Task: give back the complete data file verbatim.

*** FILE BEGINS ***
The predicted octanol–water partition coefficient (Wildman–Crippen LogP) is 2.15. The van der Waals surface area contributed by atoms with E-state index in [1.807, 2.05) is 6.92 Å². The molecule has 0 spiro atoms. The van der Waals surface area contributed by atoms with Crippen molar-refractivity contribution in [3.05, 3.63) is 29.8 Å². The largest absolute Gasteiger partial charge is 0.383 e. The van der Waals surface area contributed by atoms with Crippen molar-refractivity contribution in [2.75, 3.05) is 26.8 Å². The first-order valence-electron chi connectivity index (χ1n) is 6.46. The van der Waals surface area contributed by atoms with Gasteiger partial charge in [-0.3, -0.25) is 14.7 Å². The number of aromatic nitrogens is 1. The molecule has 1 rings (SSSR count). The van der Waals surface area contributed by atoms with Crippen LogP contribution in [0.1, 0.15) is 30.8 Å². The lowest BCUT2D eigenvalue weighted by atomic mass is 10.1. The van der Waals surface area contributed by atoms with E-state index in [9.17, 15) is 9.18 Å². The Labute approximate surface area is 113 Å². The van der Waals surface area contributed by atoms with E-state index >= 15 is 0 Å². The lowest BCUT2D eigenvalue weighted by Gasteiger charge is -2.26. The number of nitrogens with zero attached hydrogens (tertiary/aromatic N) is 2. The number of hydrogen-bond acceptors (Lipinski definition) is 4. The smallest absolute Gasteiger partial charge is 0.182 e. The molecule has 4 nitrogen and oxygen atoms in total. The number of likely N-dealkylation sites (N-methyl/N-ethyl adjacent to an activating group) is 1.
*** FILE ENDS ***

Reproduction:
The predicted octanol–water partition coefficient (Wildman–Crippen LogP) is 2.15. The van der Waals surface area contributed by atoms with E-state index in [1.807, 2.05) is 6.92 Å². The molecule has 0 spiro atoms. The van der Waals surface area contributed by atoms with Crippen molar-refractivity contribution in [3.05, 3.63) is 29.8 Å². The largest absolute Gasteiger partial charge is 0.383 e. The van der Waals surface area contributed by atoms with Crippen molar-refractivity contribution in [2.75, 3.05) is 26.8 Å². The first-order valence-electron chi connectivity index (χ1n) is 6.46. The van der Waals surface area contributed by atoms with Gasteiger partial charge in [-0.3, -0.25) is 14.7 Å². The number of aromatic nitrogens is 1. The molecule has 1 rings (SSSR count). The van der Waals surface area contributed by atoms with Crippen LogP contribution in [0.1, 0.15) is 30.8 Å². The lowest BCUT2D eigenvalue weighted by atomic mass is 10.1. The van der Waals surface area contributed by atoms with E-state index in [9.17, 15) is 9.18 Å². The Labute approximate surface area is 113 Å². The van der Waals surface area contributed by atoms with E-state index >= 15 is 0 Å². The lowest BCUT2D eigenvalue weighted by Gasteiger charge is -2.26. The number of nitrogens with zero attached hydrogens (tertiary/aromatic N) is 2. The number of hydrogen-bond acceptors (Lipinski definition) is 4. The smallest absolute Gasteiger partial charge is 0.182 e. The molecule has 4 nitrogen and oxygen atoms in total. The number of likely N-dealkylation sites (N-methyl/N-ethyl adjacent to an activating group) is 1.